The economy has shafted millennials: now it wants their offspring too

Everyone likes babies, don’t they, with their little tiny toes and the fact that they don’t do anything and are constantly doing those strange dark poos. “That’s my baby,” friends will tell me, pointing to a small wad of skin and flesh that is screaming for no reason, “I love it so much I could die.”

Does the baby do any tricks, I always ask, and they shake their head, no. “We think in maybe 18 months the baby might learn to walk,” they say. “Might get a full sentence out of it at about three.” Cool, well, see you in 18 years when you can go to the pub again.

Babies are the discourse this week, with two news stories that – if you squint and look closely – are absolutely and entirely related. “British ‘baby shortage’ could lead to economic decline, says thinktank,” goes one, and there is some interesting stuff by the Social Market Foundation in there. The current birthrate of 1.58 in England and Wales is far below the 2.1 replacement level needed, meaning in 2060 there will be close to four over-65s for every 10 workers (presuming of course that the millennial generation will be allowed to retire: seeing how we have been shafted at literally every other possible life milestone beyond “living in the same era as smartphones”, I don’t really see that happening). This will open up a support gap that will inevitably lead to economic decline.

Yet, conversely, we are told, “Four in 10 young people fear having children due to climate crisis.” Which makes its own sense. Why have a baby now – love it, care for it, teach it maths over a dinner table even though it refuses to get maths: this is some very simple mathematics, Henry! – when you know one day it’s going to have to use its combat skills to fight over a gallon jug of water while the sun approaches the scorched desert planet? To me, that seems like an unsensible waste of the last 20 years of viable time we have on Earth.

Why aren’t millennials having babies? And while we’re at it, why aren’t they buying houses? Well, we have got to the point where Britain’s economic reality has finally overcome the primal, lizard-brain urge we all have to replicate ourselves. It seems like a stupid and impossible ask: hey, 34-year-olds who are still paying off your student loans and renting, can you hurry up and have a baby please? The future of the economy relies on it. And no, we won’t be doing anything to make things in any way easier while you do it. Work harder.

The Social Market Foundation made a fairly humble suggestion to overcome the birthrate problem, which is – and I’m paraphrasing: “Stop making it so insanely difficult and expensive to have and look after a child.” The National Childbirth Trust calculates the average cost of full-time nursery for a child under two at £263 a week, which even with both parents working is a hefty chunk of the average family budget. If you want to keep your child past that age, or even have another one, for some reason, those costs are only going to accrue.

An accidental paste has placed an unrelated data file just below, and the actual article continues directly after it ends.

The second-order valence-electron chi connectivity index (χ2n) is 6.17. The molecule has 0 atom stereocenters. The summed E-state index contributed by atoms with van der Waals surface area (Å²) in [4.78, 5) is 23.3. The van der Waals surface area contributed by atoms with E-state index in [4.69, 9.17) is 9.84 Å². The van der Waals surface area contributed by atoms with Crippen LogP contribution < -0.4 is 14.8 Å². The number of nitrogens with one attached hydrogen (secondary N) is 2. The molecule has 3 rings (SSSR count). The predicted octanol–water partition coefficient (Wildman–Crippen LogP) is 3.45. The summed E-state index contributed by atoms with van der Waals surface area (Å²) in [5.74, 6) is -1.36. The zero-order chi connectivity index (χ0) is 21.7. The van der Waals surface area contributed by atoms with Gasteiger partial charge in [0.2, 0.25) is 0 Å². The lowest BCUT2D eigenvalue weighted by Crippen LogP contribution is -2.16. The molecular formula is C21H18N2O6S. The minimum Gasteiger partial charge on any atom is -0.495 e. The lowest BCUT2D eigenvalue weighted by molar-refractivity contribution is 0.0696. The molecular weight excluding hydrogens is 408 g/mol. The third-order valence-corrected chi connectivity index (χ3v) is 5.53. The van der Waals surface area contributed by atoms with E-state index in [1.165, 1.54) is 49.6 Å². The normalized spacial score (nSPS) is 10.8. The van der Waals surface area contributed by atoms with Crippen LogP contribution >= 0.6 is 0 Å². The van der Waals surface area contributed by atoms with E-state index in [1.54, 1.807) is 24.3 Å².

I know there’s a viable environmental argument for not having children, but that doesn’t stop a lot of people still deeply wanting to have them, and it seems bizarre that we make it so difficult for those who do. The foundation estimates British working parents spend 22% of their income on full-time childcare – twice the average of other western economies; a 2019 Unicef report found the UK’s paternity leave provision was still embarrassingly low, compared with other countries’; and a survey of more than 20,000 British parents undertaken in July and August this year found just 16% of mothers had their seniority at work and income unaffected by having a child (two-thirds had reduced their hours).

Though I don’t think any parents came out of lockdown going, “Wow! Homeschooling my child while juggling the infinite Zoom calls of my job was very easy! I really enjoyed that!”, there is at least an opportunity for more flexible homeworking schedules that could accommodate childcare, now that a lot of people know how to do their jobs from home. But then, that doesn’t directly benefit commercial landlords, so bosses and decision-makers are not in favour of it. Being a parent is basically just being awake all the time and spending all of your money, and that’s before you’ve done anything like buy shoes or uniform or those Nerf Blasters they all go crazy for.

Still, at least this is a return to form: you know nature is truly healing when millennials are being blamed for not thriving in an economic reality that seems explicitly designed to destroy them. At some point – when the schoolyards are spookily empty, and nobody has paid any stamp duty for years, and every inner-city Pret has had to close due to inactivity – they’ll have to admit that “buying and consuming avocado toast” wasn’t the problem they thought it was all along. Until then: get screwing, please, millennials! The future of the economy is built on the blood of your heirs!

Joel Golby is a writer for the Guardian and Vice and the author of Brilliant, Brilliant, Brilliant Brilliant Brilliant

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